Something to think about at the gas pump
Here's something to think about the next time you're standing at the gas pump watching the numbers whiz by: Is this the beginning of the end? Is the world running out of oil?
While it's true that the price of gasoline today is only remotely related to the future of oil, that price does make people pay attention.
Lots of attention in fact, but little consensus.
On the one hand, it's obviously true that one day we will run out of oil — it's a non-renewable resource, laid down hundreds of millions of years ago.
It's also a fact that much of the oil that remains in the ground is, at this point, uneconomic to recover. It's either too deep, too remote or too tricky to extract.
So where does that leave us?
It depends who you believe. In the June issue of National Geographic, you can read an article called, "The End Of Cheap Oil." For the opposite perspective, read "Never Cry Wolf — Why The Petroleum Age Is Far From Over" in the current issue of Science.
If the amount of oil still in the ground is finite, and our consumption is rising steadily, where does the disagreement come from?
The National Geographic article presents the gloomy side of the picture.
The United States consumes 25 per cent of the world's oil, even though it represents only 5 per cent of the population.
The trend isn't good, either: U.S. consumption has climbed 25 per cent since the mid-1980s.
As well, China is rapidly becoming a major oil consumer — we couldn't actually expect the Chinese to keep riding bicycles when they could afford cars, could we? India has become a major consumer of automobiles as well.
There are no signs that the appetite for oil will decline or even level out.
Predicting the point at which oil supplies will decline to the point of crisis is a dicey business.
The late geophysicist M. King Hubbert gained fame for his accurate prediction in 1956 that oil production in the continental United States would peak in 1970.
He based this on something called the Hubbert curve, a graph that shows the production of oil growing from the beginning until half the recoverable amounts have been extracted, then slowing at about the same rate until there's no oil left to be had.
It's based on a number of factors, including an understanding of the geology of the planet and the inevitable vagaries of exploration and production.
The Hubbert curve has been tweaked over and over and applied to new estimates of oil reserves to refine the date at which world oil production is expected to peak.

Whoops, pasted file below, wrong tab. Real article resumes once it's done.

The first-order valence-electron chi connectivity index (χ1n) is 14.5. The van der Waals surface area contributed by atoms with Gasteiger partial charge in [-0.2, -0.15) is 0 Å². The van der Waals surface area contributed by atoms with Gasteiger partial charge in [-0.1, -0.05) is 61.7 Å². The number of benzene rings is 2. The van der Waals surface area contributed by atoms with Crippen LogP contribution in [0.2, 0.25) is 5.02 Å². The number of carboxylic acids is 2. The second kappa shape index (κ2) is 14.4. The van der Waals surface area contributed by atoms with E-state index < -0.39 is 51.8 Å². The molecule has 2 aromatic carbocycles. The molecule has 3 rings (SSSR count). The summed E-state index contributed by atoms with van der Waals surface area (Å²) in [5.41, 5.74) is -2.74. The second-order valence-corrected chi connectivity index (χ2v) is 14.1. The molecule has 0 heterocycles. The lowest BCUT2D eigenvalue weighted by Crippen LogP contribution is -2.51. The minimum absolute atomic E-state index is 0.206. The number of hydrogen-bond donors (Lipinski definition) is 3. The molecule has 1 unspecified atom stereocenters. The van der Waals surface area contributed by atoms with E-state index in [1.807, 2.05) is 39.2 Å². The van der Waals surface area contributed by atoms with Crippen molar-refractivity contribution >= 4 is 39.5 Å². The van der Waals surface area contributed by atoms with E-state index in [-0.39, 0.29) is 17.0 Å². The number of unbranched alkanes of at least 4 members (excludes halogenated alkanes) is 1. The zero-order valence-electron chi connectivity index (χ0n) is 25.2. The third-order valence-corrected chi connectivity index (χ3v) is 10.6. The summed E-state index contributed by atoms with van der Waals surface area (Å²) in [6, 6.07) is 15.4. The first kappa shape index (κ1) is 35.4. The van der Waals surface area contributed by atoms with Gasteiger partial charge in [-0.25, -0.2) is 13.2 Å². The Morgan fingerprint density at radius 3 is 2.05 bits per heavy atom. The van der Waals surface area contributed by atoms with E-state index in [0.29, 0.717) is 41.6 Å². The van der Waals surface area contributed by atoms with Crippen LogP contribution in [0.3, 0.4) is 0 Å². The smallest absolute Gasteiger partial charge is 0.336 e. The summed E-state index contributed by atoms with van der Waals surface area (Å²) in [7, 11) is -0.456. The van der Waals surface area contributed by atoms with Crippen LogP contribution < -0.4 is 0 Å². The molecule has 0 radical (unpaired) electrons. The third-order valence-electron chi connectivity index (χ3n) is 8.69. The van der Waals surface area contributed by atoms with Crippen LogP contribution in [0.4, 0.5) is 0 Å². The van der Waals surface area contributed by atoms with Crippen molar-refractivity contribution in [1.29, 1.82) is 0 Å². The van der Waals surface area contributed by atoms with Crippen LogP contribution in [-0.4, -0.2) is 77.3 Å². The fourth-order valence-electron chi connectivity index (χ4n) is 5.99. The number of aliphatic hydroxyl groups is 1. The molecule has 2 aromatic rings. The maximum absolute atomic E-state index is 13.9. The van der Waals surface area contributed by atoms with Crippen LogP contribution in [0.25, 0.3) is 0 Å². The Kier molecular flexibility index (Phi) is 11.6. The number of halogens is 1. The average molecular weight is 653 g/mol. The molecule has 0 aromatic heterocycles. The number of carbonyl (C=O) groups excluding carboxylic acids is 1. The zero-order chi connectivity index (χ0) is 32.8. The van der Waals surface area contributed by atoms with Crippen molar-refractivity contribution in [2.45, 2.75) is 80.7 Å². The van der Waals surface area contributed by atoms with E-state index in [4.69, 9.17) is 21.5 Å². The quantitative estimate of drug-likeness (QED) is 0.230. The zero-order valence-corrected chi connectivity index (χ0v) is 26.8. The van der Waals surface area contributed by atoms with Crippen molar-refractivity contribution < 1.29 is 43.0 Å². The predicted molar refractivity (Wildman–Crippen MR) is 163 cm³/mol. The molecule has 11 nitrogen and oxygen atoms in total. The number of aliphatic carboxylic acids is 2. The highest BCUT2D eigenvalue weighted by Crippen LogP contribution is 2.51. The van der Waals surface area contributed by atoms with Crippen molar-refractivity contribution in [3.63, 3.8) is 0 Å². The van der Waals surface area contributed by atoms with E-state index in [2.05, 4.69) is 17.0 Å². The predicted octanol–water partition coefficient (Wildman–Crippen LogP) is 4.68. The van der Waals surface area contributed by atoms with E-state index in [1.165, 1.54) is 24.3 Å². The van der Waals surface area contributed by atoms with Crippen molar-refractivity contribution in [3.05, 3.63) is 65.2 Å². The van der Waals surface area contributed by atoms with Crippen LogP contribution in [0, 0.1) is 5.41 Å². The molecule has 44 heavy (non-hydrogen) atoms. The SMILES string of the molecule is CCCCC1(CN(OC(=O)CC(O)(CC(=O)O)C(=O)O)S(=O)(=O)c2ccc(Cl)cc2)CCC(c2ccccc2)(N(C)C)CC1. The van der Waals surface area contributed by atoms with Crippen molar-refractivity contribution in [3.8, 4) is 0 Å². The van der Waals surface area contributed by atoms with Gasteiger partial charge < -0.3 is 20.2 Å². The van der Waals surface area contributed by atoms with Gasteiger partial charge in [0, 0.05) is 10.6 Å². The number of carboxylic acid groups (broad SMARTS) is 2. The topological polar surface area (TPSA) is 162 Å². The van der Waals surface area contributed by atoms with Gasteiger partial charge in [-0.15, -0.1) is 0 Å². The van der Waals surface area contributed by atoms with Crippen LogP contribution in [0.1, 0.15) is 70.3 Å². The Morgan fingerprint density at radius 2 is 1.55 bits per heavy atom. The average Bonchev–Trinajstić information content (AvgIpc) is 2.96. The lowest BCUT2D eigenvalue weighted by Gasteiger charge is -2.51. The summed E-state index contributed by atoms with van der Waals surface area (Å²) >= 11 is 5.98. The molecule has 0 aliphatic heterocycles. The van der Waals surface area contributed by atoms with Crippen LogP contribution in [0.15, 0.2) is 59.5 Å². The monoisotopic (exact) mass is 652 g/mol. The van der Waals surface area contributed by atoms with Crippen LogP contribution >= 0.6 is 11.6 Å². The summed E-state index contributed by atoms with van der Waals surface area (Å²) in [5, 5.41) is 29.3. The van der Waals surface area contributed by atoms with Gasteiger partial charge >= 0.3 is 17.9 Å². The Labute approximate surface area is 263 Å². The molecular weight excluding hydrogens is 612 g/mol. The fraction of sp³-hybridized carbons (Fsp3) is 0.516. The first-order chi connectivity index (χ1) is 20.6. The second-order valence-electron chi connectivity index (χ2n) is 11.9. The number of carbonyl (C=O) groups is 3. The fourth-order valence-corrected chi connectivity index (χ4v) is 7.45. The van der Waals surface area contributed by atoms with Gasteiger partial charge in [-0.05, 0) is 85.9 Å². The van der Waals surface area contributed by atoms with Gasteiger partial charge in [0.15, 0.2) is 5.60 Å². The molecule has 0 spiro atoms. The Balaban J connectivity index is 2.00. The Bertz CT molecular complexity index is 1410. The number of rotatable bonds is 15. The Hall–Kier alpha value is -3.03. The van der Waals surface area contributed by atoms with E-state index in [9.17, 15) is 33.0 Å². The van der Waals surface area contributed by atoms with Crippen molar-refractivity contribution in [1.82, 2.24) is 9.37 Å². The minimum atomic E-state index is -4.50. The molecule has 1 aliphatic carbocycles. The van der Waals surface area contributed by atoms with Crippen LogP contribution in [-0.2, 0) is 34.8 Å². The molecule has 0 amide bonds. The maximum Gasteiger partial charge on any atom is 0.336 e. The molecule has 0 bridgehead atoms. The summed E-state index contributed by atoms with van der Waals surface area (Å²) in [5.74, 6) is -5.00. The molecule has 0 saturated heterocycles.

In National Geographic, those predictions range from 2016 to 2040, a reflection of the inherent — and inevitable — uncertainty.
And while reaching the peak doesn't mean the end of oil, some experts have said it will mark the point where "the growth of the past gives way to the decline of the future."
The other side of the picture is presented in the Science article, written by Leonardo Maugeri of the energy company Eni Spa in Rome.
Maugeri dismisses Hubbert and his followers as "oil doomsters" and argues that the end of the oil age is far, far in the future. He contends that the major barrier to bringing more oil online is the reluctance of companies and governments to invest.
The potential of the reserves in the Kashagan field in Kazakhstan is a good example of where Maugeri and the doomsters part company.
The doomsters point to the fact that original, back-of-the-envelope estimates of the amount of oil there have declined from hundreds of billions of barrels to, at most, 33 billion barrels of difficult-to-extract oil.
Maugeri, on the other hand, sees a different trend at Kashagan: Estimates of recoverable reserves have escalated with each new exploration well, with only six such wells having been drilled to date.
The optimists like to say the Stone Age didn't end because we ran out of stone, and in one sense they're right.
Although we are a long way away from creating technologies that will replace oil, there will come a time when cost will dictate that it take its place alongside wood and coal as an energy source that no longer fits the bill.
Jay Ingram hosts the Daily Planet show on the Discovery Channel.
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